The newly born [son], when assumed to be unable to be humanized, ... may be killed like any animal (and also the daughter -- since she cannot be humanized, humanity being refused to women). [Emphasis added.]

Now you know where the idea of forced abortion comes from in communist China...and why John Holdren, Obama's "science czar," espouses the notion of "compulsory sterilization" and the creation of a "planetary regime" (read: universal and homogenous state) that would control the number of human beings allowed on earth.

The garden-variety (university professor) Marxist will object to Kojève's position, explaining that women will, in the end, be equal to men by working the same jobs as men in the "universal and homogenous state." (Remember, that's the position that Betty Friedan and Simone de Beauvoir both held.) Other faux leftist intellectuals will add that the family is the last great obstacle to attaining universal freedom and equality through labor. Ridding ourselves of the patriarchal family will bring about "happiness"  (more accurately, "satisfaction") -- or so we have been told [v].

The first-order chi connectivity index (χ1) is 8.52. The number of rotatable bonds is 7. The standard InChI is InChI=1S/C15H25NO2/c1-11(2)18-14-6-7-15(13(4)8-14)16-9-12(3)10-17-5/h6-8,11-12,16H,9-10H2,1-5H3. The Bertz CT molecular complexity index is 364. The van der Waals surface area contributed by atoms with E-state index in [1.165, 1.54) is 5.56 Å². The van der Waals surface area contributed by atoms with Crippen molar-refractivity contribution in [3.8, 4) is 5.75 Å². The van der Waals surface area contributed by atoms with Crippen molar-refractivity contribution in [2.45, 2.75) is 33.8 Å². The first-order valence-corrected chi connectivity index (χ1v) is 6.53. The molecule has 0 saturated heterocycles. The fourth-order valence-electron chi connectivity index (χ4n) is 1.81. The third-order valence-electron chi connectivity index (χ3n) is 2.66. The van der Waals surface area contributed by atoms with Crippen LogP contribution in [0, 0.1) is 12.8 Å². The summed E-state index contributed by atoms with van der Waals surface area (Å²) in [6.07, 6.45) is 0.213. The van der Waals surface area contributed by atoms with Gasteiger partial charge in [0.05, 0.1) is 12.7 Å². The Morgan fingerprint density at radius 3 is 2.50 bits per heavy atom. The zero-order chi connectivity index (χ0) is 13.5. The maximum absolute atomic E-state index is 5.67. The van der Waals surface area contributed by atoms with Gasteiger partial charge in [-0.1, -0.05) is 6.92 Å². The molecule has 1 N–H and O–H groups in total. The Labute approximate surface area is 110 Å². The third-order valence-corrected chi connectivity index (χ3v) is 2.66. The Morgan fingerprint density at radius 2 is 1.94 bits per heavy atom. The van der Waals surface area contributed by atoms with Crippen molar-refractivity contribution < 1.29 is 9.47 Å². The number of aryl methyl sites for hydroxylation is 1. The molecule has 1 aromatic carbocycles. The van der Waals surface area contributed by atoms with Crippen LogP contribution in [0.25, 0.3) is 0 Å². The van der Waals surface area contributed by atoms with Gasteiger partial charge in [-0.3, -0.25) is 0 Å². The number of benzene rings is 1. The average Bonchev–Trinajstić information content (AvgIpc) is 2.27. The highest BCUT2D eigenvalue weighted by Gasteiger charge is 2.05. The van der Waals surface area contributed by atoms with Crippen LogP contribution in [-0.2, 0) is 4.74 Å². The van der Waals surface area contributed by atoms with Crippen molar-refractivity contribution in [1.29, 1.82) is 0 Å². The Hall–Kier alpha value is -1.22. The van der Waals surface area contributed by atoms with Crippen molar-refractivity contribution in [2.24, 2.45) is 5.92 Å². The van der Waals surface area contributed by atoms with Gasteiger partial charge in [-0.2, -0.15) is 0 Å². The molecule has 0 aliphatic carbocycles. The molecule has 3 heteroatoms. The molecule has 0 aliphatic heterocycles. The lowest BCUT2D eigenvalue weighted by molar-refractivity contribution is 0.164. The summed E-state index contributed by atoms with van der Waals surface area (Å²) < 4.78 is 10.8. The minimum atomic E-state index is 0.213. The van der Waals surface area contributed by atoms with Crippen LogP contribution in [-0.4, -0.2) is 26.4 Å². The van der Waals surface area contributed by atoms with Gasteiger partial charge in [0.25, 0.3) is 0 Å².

My response to these café philosophers is this: someone in your perfect state will have to mop the floors, stock the shelves, and work in the assembly lines. I have done all three jobs at various points in my life, and I can assure you that neither "happiness" nor "satisfaction" is a term used by anyone (male or female) performing these mundane tasks.

This pseudo-intellectual phoniness runs rampant through the hard left. Betty Friedan could rant about women getting out of the home and into the workplace because her workplace was Cosmopolitan magazine. Simone de Beauvoir could talk and talk and talk about women as a subjugated class at her numerous lectures and book signing-events (and make a good sum of money while doing it).